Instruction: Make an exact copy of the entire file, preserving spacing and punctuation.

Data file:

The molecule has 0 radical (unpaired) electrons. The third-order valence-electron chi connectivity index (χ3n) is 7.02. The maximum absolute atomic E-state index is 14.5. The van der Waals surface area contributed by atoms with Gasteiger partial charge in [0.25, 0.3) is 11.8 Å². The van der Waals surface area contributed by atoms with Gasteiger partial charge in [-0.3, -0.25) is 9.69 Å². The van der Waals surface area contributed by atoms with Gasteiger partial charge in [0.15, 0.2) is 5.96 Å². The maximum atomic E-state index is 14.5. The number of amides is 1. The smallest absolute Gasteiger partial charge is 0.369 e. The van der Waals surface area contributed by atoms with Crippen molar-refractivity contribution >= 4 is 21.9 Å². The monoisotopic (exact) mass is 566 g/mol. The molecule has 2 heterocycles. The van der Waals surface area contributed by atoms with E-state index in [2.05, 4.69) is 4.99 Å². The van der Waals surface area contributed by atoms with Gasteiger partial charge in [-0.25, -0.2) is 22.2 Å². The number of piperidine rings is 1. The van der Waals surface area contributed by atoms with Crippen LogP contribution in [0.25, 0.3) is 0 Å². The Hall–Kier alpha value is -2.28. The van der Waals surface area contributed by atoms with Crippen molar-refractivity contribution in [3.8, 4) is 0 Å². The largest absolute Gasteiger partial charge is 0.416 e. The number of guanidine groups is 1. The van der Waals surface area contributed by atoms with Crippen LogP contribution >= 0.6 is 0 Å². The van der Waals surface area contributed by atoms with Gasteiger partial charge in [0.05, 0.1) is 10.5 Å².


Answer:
The molecule has 0 radical (unpaired) electrons. The third-order valence-electron chi connectivity index (χ3n) is 7.02. The maximum absolute atomic E-state index is 14.5. The van der Waals surface area contributed by atoms with Gasteiger partial charge in [0.25, 0.3) is 11.8 Å². The van der Waals surface area contributed by atoms with Gasteiger partial charge in [-0.3, -0.25) is 9.69 Å². The van der Waals surface area contributed by atoms with Gasteiger partial charge in [0.15, 0.2) is 5.96 Å². The maximum atomic E-state index is 14.5. The number of amides is 1. The smallest absolute Gasteiger partial charge is 0.369 e. The van der Waals surface area contributed by atoms with Crippen molar-refractivity contribution >= 4 is 21.9 Å². The monoisotopic (exact) mass is 566 g/mol. The molecule has 2 heterocycles. The van der Waals surface area contributed by atoms with E-state index in [2.05, 4.69) is 4.99 Å². The van der Waals surface area contributed by atoms with Gasteiger partial charge in [-0.25, -0.2) is 22.2 Å². The number of piperidine rings is 1. The van der Waals surface area contributed by atoms with Crippen LogP contribution in [0.25, 0.3) is 0 Å². The Hall–Kier alpha value is -2.28. The van der Waals surface area contributed by atoms with Crippen molar-refractivity contribution in [3.8, 4) is 0 Å². The largest absolute Gasteiger partial charge is 0.416 e. The number of guanidine groups is 1. The van der Waals surface area contributed by atoms with Crippen LogP contribution >= 0.6 is 0 Å². The van der Waals surface area contributed by atoms with Gasteiger partial charge in [0.05, 0.1) is 10.5 Å².